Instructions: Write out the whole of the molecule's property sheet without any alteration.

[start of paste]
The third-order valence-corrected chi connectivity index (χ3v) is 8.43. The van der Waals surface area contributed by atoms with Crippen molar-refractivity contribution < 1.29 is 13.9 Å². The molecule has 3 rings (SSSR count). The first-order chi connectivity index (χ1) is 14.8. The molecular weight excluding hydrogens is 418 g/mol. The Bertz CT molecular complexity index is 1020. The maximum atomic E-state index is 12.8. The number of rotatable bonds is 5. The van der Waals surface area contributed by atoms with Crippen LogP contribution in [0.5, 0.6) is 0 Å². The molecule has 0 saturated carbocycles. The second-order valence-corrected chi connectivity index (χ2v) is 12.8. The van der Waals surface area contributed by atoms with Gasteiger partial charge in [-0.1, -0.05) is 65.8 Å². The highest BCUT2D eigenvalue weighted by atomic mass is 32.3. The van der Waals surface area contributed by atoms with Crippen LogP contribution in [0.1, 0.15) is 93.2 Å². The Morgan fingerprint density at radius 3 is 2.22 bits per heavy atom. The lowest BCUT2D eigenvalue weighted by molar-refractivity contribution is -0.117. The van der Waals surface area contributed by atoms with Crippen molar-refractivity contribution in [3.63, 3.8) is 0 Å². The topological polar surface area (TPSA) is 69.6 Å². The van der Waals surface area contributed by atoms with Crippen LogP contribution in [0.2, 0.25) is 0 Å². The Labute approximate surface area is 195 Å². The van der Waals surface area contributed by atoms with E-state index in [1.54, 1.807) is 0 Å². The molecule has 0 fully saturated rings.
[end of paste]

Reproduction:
The third-order valence-corrected chi connectivity index (χ3v) is 8.43. The van der Waals surface area contributed by atoms with Crippen molar-refractivity contribution < 1.29 is 13.9 Å². The molecule has 3 rings (SSSR count). The first-order chi connectivity index (χ1) is 14.8. The molecular weight excluding hydrogens is 418 g/mol. The Bertz CT molecular complexity index is 1020. The maximum atomic E-state index is 12.8. The number of rotatable bonds is 5. The van der Waals surface area contributed by atoms with Crippen LogP contribution in [0.5, 0.6) is 0 Å². The molecule has 0 saturated carbocycles. The second-order valence-corrected chi connectivity index (χ2v) is 12.8. The van der Waals surface area contributed by atoms with Gasteiger partial charge in [-0.1, -0.05) is 65.8 Å². The highest BCUT2D eigenvalue weighted by atomic mass is 32.3. The van der Waals surface area contributed by atoms with Crippen LogP contribution in [0.1, 0.15) is 93.2 Å². The Morgan fingerprint density at radius 3 is 2.22 bits per heavy atom. The lowest BCUT2D eigenvalue weighted by molar-refractivity contribution is -0.117. The van der Waals surface area contributed by atoms with Crippen molar-refractivity contribution in [3.63, 3.8) is 0 Å². The topological polar surface area (TPSA) is 69.6 Å². The van der Waals surface area contributed by atoms with Crippen LogP contribution in [0.2, 0.25) is 0 Å². The Labute approximate surface area is 195 Å². The van der Waals surface area contributed by atoms with E-state index in [1.54, 1.807) is 0 Å². The molecule has 0 fully saturated rings.